The New Hampshire Carbon Challenge works to educate, inspire and support sustained reductions in residential energy consumption. The website includes listings explaining how cities and towns are participating in the carbon challenge.

  • Chevy Chase Climate Protection Pledge, Chevy Chase, MD
    The Climate Protection Committee is working to help the Town meet it's obligation to reduce greenhouse gas emissions 7% from 1990 levels by 2012.  

  • 10% Challenge, Keene, NH
    Modeled after the 10% Challenge started by the Alliance for Climate Action in Burlington, VT, this program asks participants to commit to reducing greenhouse gas emissions by at least 10%. Keene’s program focuses on businesses.

  • Gatlinburg Goes Green Program, Gatlinburg, TN
    The voluntary program recognizes Member businesses that have made a commitment to continuously improve their operations in order to reduce their environmental impact. This program allows Member businesses to evaluate their operations, set goals, and take specific actions towards environmental, social, and economic sustainability.

  • Cultivating Community Gardens, Local Government Commission, Sacramento, CA
    This fact sheet describes how to start a community garden and explains the resulting benefits.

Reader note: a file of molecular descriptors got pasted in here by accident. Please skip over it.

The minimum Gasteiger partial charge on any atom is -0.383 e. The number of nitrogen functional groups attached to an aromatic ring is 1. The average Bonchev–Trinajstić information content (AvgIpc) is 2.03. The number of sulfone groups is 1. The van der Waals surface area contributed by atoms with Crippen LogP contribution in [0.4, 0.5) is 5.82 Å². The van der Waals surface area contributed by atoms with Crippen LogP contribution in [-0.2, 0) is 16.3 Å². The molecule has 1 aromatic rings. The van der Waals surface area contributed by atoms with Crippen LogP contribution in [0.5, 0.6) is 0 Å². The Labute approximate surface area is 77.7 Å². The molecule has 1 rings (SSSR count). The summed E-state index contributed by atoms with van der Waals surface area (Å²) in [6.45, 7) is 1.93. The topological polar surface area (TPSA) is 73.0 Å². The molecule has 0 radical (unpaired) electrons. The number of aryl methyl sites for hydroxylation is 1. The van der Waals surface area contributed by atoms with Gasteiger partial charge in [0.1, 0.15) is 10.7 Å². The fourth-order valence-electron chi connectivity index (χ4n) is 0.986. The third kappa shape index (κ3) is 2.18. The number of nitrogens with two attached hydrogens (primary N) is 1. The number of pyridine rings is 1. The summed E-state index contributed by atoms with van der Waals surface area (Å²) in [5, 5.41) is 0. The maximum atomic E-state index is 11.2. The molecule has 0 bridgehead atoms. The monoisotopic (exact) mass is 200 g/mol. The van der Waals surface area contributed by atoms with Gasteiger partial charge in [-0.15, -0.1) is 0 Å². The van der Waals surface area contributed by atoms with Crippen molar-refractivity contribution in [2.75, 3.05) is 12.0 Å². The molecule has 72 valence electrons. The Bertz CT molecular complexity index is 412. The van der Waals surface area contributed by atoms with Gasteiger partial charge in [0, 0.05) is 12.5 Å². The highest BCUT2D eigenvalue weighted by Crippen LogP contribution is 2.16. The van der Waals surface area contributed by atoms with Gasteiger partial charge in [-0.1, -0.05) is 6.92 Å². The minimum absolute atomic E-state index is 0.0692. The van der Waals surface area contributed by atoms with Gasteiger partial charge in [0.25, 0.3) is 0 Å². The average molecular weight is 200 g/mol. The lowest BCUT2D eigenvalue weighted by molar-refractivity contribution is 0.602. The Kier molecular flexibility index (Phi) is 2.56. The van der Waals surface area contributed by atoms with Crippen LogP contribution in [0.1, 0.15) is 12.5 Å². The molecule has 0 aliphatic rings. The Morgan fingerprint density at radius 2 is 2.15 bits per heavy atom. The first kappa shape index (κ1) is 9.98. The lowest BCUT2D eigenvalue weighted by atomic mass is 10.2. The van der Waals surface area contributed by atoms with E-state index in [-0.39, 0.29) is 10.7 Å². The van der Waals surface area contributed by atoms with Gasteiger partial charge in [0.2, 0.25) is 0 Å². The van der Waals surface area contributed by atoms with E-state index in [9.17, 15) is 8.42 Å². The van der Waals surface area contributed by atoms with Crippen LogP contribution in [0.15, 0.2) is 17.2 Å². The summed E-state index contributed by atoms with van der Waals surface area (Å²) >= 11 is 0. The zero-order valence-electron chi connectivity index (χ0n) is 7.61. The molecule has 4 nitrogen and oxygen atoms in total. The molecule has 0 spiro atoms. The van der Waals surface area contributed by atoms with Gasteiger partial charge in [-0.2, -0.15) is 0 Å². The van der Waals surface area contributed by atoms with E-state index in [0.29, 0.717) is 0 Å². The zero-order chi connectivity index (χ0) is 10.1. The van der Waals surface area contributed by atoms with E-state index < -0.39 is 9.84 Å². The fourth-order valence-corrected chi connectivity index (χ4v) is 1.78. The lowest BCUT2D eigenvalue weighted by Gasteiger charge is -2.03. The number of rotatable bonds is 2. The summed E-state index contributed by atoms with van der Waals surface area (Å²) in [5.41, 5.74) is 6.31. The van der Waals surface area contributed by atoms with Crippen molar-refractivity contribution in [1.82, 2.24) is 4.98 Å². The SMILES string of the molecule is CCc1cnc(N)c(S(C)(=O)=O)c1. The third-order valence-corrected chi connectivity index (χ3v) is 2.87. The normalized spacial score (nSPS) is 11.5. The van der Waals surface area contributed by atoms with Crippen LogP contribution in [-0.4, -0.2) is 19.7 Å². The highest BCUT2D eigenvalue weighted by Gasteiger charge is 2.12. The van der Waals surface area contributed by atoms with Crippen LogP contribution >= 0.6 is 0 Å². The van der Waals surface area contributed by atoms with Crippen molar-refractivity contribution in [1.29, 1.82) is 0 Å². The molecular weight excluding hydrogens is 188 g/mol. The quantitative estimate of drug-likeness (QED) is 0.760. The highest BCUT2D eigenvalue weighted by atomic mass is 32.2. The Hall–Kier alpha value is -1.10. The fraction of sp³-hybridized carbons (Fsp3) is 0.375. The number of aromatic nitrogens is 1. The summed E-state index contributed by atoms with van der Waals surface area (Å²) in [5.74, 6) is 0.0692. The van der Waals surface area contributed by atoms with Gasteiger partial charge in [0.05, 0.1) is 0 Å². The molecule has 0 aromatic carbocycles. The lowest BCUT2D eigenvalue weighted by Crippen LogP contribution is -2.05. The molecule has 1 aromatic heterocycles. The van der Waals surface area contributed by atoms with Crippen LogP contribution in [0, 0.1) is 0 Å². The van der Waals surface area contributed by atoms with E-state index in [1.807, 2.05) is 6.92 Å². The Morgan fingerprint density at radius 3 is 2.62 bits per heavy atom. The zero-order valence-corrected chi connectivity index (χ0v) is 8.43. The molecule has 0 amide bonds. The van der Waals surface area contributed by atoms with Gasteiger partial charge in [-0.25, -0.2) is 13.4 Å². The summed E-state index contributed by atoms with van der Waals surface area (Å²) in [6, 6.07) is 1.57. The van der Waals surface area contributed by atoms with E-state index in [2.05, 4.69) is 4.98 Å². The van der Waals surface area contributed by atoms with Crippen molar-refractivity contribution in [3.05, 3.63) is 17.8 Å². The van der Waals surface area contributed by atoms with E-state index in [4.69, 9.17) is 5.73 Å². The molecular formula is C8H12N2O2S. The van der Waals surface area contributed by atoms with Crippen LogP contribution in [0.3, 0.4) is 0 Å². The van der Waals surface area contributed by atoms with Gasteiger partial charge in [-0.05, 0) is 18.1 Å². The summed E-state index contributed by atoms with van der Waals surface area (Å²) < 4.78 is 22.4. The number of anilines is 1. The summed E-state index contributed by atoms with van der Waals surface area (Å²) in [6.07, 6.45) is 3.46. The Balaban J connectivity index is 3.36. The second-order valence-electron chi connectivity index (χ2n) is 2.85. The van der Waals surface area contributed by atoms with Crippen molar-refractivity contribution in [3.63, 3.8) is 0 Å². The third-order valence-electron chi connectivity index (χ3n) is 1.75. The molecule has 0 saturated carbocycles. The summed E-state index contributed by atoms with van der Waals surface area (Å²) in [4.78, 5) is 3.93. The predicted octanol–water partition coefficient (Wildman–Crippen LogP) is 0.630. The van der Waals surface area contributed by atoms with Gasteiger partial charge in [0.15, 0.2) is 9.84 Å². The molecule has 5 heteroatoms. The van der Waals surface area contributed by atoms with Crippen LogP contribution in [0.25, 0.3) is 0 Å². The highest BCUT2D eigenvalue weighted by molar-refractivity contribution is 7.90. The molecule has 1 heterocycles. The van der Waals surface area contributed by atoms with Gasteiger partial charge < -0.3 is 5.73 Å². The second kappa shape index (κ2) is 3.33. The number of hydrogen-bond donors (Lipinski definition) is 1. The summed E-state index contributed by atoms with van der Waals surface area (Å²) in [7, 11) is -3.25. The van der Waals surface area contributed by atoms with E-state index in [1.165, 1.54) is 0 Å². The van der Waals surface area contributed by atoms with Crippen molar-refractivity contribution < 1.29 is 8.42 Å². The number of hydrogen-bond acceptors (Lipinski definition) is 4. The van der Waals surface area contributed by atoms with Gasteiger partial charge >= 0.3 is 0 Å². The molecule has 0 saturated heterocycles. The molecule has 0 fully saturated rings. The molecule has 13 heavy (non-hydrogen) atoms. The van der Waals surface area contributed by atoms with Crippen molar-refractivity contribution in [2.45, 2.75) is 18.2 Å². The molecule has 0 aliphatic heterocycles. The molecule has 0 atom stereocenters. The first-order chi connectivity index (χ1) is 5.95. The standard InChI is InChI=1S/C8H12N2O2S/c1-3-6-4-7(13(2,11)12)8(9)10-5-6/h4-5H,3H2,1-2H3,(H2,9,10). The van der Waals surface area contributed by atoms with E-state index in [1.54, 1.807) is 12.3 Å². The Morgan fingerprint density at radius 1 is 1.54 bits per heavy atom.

Case Studies

  • Community Engagement, Northfield, MN
    The creation of a Energy Task Force allowed the City of Northfield, MN to work directly with the residents and make achievements towards community sustainability.

  • An Innovative Approach to Energy Conservation and Efficiency, Shutesbury, MA
    Limited budgets required the Town of Shutesbury, MA to think of unique ways to meet its climate protection goals. Learn how Shutesbury looked to outside funding, created an energy committee, and worked with residents to achieve success.

  • A Successful Comprehensive Environmental Agenda, Morgan Hill, CA
    After recognizing that many of the City’s policy goals were related to environmental sustainability, the City Council worked to create a comprehensive environmental agenda to guide the town’s progress.